1(a): to maintain position: refuse to give ground; (b): to continue in the same way or to the same degree: last
2: to derive right or title —often used with of or from
3: to be or remain valid: apply
4: to maintain a grasp on something: remain fastened to something
5: to go ahead as one has been going
6: to bear or carry oneself
7: to forbear an intended or threatened action: halt, pause—often used as a command
8: to stop counting during a countdown
9 slang: to have illicit drug material in one’s possession
Hold (v.): Middle English holden, earlier halden, from Old English haldan (Anglican), headland (West Saxon), “to contain; to grasp; to retain (liquid, etc.); to observe, fulfill (a custom, etc.); to have as one’s own; to have in mind (of opinions, etc.); to possess, control, rule; to detain, lock up; to foster, cherish, keep watch over; to continue in existence or action; to keep back from action.”
The modern use in the sense “lock up, keep in custody” is from 1903. Hold back in the figurative senses is from 1500s. To hold off is early 15th century. Hold on is early 13th century as “to maintain one’s course,” 1830 as “to keep one’s grip on something,” 1846 as an order to wait or stop. To hold (one’s) tongue “be silent” is from c. 1300. To hold (one’s) own is from early 14th century. To hold (someone’s) hand in the figurative sense of “give moral support” is from 1935. To hold (one’s) horses “be patient” is from 1842. American English; the notion is of keeping a tight grip on the reins. To have and to hold have been paired alliteratively since at least c. 1200, originally o marriage but also of real estate. To hold water in the figurative sense “be found or consistent throughout” is from 1620s.
"Never bend your head. Always hold it high. Look the world straight in the eye."
Heller Keller (1880-1968, author, lecturer, and crusader for the handicap)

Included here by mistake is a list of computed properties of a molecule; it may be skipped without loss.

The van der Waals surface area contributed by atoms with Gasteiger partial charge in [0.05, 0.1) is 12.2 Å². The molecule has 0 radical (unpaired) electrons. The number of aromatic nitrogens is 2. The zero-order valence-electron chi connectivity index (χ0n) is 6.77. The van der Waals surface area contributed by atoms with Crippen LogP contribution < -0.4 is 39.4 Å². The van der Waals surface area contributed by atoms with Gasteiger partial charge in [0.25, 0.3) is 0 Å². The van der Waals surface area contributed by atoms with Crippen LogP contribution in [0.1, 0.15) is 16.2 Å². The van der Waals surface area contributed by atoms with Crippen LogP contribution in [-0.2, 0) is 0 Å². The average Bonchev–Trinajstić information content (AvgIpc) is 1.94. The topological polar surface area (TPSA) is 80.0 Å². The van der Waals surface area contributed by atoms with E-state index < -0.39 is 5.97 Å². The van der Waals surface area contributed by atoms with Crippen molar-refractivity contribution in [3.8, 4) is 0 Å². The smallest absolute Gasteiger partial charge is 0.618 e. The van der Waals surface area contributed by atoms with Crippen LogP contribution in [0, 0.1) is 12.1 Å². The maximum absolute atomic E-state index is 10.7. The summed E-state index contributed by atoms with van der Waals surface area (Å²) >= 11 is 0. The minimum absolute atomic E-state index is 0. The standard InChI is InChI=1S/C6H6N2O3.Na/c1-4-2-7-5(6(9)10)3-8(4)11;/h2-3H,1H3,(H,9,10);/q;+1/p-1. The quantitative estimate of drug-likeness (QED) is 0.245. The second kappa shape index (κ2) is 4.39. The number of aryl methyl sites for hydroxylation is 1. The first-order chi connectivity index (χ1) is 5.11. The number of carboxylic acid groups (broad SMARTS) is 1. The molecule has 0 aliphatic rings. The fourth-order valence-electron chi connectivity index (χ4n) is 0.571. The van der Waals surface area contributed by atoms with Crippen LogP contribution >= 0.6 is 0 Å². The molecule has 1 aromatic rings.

“I am a walking disaster held together with beauty.”
Bryan McGill (b. 1969, thought leader, lecturer, author, activist, and social entrepreneur)
"I don't know where my road is going, but I know that I walk better when I hold your hand.”
Alfred de Musset (Louis-Charles-Alfred de Musset, 1810—1857, French Romantic dramatist and poet, best known for his plays)
“Let your ambitions fly. Let nothing hold you back.”
Nabil N. Jamal (author of the book, "Harvest of Change")
"I have learned that as long as I hold fast to my beliefs and values - and follow my own moral compass - then the only expectations I need to live up to are my own."
Michelle Obama (b. 44th first lady of the U.S. and wife of President Barack Obama; prior she was a lawyer, Chicago city administrator and community-outreach worker)
“There would always be dishonorable things done to preserve the honor of any power.”
Robin Hobb (b. 1952, Margaret Astrid Lindholm Ogden, American writer best known for the books set in the Realm of the Elderlings, which began with the publication of "Assassin's Apprentice, the first book in the Farceur trilogy)
“You must learn her. You must know the reason why she is silent. You must trace her weakest spots. You must write to her. You must remind her that you are there. You must know how long it takes for her to give up. You must be there to hold her when she is about to. You must love her because many have tried and failed. And she wants to know that she is worthy to be loved, that she is worthy to be kept. And, this is how you keep her.”
Junot Diaz (b. 1968, Dominican American writer, professor at MIT, fiction editor at the "Boston Review," and the author of "The Brief Wondrous Life of Oscar Wao," which won the Pulitzer Prize in 2008)
“I have learned that as long as I hold fast to my beliefs and values – and follow my own moral compass – then the only expectations I need to live up to are my own.”
Do you know what your beliefs, principles, and values are? Do you know what you hold dear? Do you know what brings you joy? Have you taken the time to contemplate these questions? Knowing your belief system is the path to knowing your truth. When you know, you are liberated, and no longer sign on for sale, and less and less susceptible from being captured and imprisoned by anyone’s agenda or control.
It takes a great deal of time to know ourselves, to develop solid and intimate relationships with what is. It also takes soulful and sometimes heart-wrenching disciplines to let go of our fake personalities and false identities. That’s why daily practices of meditation, contemplation and mindfulness are vital. They are the spiritual somersaults that offer doorways to the real world and to the spaces to co-create.
Hold on tight, sojourners! Never let go of your divine and hopeful possibilities.
Much Love, Tonya